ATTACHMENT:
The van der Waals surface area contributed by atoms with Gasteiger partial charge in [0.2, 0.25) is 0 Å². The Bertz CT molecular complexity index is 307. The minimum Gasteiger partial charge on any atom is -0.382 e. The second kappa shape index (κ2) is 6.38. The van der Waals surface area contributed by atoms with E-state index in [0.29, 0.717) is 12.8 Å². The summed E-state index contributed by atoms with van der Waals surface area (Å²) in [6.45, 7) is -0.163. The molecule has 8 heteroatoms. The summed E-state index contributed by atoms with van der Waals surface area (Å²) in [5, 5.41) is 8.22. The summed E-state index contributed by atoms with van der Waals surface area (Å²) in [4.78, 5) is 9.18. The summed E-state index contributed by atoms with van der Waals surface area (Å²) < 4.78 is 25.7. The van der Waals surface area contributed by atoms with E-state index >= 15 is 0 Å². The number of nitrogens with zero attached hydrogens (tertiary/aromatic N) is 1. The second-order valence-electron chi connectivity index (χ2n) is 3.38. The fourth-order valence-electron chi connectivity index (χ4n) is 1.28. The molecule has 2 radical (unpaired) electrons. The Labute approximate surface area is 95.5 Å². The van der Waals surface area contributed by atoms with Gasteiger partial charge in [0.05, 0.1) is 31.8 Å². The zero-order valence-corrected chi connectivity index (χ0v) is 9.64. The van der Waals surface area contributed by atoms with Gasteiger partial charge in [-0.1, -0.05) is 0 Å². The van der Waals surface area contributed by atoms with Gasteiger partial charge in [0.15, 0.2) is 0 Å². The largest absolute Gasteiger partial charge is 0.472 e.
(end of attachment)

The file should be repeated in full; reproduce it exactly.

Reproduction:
The van der Waals surface area contributed by atoms with Gasteiger partial charge in [0.2, 0.25) is 0 Å². The Bertz CT molecular complexity index is 307. The minimum Gasteiger partial charge on any atom is -0.382 e. The second kappa shape index (κ2) is 6.38. The van der Waals surface area contributed by atoms with E-state index in [0.29, 0.717) is 12.8 Å². The summed E-state index contributed by atoms with van der Waals surface area (Å²) in [6.45, 7) is -0.163. The molecule has 8 heteroatoms. The summed E-state index contributed by atoms with van der Waals surface area (Å²) in [5, 5.41) is 8.22. The summed E-state index contributed by atoms with van der Waals surface area (Å²) in [4.78, 5) is 9.18. The summed E-state index contributed by atoms with van der Waals surface area (Å²) < 4.78 is 25.7. The van der Waals surface area contributed by atoms with E-state index >= 15 is 0 Å². The number of nitrogens with zero attached hydrogens (tertiary/aromatic N) is 1. The second-order valence-electron chi connectivity index (χ2n) is 3.38. The fourth-order valence-electron chi connectivity index (χ4n) is 1.28. The molecule has 2 radical (unpaired) electrons. The Labute approximate surface area is 95.5 Å². The van der Waals surface area contributed by atoms with Gasteiger partial charge in [0.05, 0.1) is 31.8 Å². The zero-order valence-corrected chi connectivity index (χ0v) is 9.64. The van der Waals surface area contributed by atoms with Gasteiger partial charge in [-0.1, -0.05) is 0 Å². The van der Waals surface area contributed by atoms with Gasteiger partial charge in [0.15, 0.2) is 0 Å². The largest absolute Gasteiger partial charge is 0.472 e.